"It is agreed that any extension of the time of any payment, or the acceptance of a part thereof, or the failure of the vendor to promptly enforce any other breach of this contract by the purchaser, shall not be construed as a waiver on the part of the vendor of the strict performance of all the conditions herein contained, and the vendor may, nevertheless, without notice, enforce the performance of the contract by forfeiture and termination thereof, as herein provided upon any breach by the purchaser of any of the conditions herein contained or upon failure to make prompt payment according to any extension made."

Here was a direct agreement between the parties that any failure on the part of the vendor to enforce strict performance as the payments became due should not be considered as a waiver of any of the conditions of the contract.

[1] Whether title to the automobile passed to the partnership and whether, when the partnership terminated, Kurz took it away rightfully or as a loan, under the record were questions of fact for the jury. For the purposes of this case, however, it will be assumed, but not decided, that the automobile became the property of the partnership and that, when Kurz withdrew, it remained the property of the appellants and Kurz had no right or title thereto. With this assumption in favor of the appellants, the controlling question is, whether the excerpt from the contract above quoted gave the right to forfeit the contract for overdue payments, without demand and reasonable time to comply, after there had been repeated acceptance of payments subsequent to the due dates thereof. The appellants cite a long line of cases from this and other courts holding that the right of forfeiture cannot be exercised without demand and a reasonable opportunity to comply after there has been a waiver of strict performance by the acceptance of delayed payments. About this rule there is no controversy, as it is firmly written into the law. The question here is not as to the rule, but whether it applies where, as in this case, there is an express agreement, by which the parties stipulated that acceptance of delayed payments should not be considered as a waiver of strict performance as to other payments or conditions under the contract. At the time of the sale, the parties had a right to place in the contract any terms or conditions which were not unlawful or against public policy. Union Machinery Supply Co. v. Thompson, 98 Wn. 119, 167 P. 95.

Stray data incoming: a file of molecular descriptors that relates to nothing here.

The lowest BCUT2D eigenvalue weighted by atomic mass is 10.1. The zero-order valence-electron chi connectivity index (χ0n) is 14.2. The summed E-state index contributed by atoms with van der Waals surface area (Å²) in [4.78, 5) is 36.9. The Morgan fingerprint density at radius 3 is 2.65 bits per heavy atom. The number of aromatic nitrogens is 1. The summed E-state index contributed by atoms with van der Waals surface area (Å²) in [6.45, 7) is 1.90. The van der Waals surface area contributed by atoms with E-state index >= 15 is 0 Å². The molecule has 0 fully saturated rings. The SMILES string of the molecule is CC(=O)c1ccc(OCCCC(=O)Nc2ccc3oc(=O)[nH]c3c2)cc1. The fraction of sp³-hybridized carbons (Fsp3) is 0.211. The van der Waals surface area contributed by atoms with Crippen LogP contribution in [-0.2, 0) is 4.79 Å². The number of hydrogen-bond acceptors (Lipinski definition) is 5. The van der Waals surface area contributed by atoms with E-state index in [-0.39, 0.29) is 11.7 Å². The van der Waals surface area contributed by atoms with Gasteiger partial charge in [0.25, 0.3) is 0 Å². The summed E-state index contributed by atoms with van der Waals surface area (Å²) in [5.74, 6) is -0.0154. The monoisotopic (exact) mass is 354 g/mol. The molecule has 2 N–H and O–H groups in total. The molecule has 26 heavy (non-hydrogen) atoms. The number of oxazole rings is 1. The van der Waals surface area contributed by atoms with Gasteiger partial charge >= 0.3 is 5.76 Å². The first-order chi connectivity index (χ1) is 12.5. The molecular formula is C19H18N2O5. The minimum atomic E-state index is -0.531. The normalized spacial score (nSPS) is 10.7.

In providing in the contract that acceptance of the delayed payments should not operate as a waiver of future payments, it cannot be said that the parties did anything which contravened any rule of law or went counter to public policy. Where the vendor has waived strict performance by accepting delayed payments, he may, by due notice to the purchaser, reinstate strict performance. Walker v. McMurchie, 61 Wn. 489, 112 P. 500. If the vendor has the right, by notice, to reinstate strict performance as to subsequent payments after having waived that performance by accepting delayed payments, it would seem to follow that the parties to the contract in the first instance, if they saw fit to do so, could agree that the acceptance of delayed payments should not operate to waive strict performance as to any future payments. In Pacific Finance Investment Co. v. Pierce, 48 Cal.App. 600, 191 P. 1115, it was held that the acceptance of installments, when they were past due, did not waive strict performance as to future payments, where the contract expressly covenanted that the acceptance of payments, after they became due, should not operate as a waiver of the forfeiture provision of the contract.

In none of the cases, cited and relied on by the appellants, was there a contract under consideration, so far as the opinions show, which contained a provision like, or similar to, that in this case, where the parties expressly agreed that indulgence by the vendor as to the time of payments should not waive strict performance as to any future payments. The rule of those cases does not fit the facts of the present case.

The judgment will be affirmed.


Summaries of

Lundberg v. Switzer

The Supreme Court of Washington
Jan 24, 1928
263 P. 178 (Wash. 1928)
Case details for

Lundberg v. Switzer

Case Details

Full title:ARTHUR LUNDBERG et al., Respondents, v. A.I. SWITZER et al., Appellants

Court:The Supreme Court of Washington

Date published: Jan 24, 1928


263 P. 178 (Wash. 1928)
263 P. 178
146 Wash. 416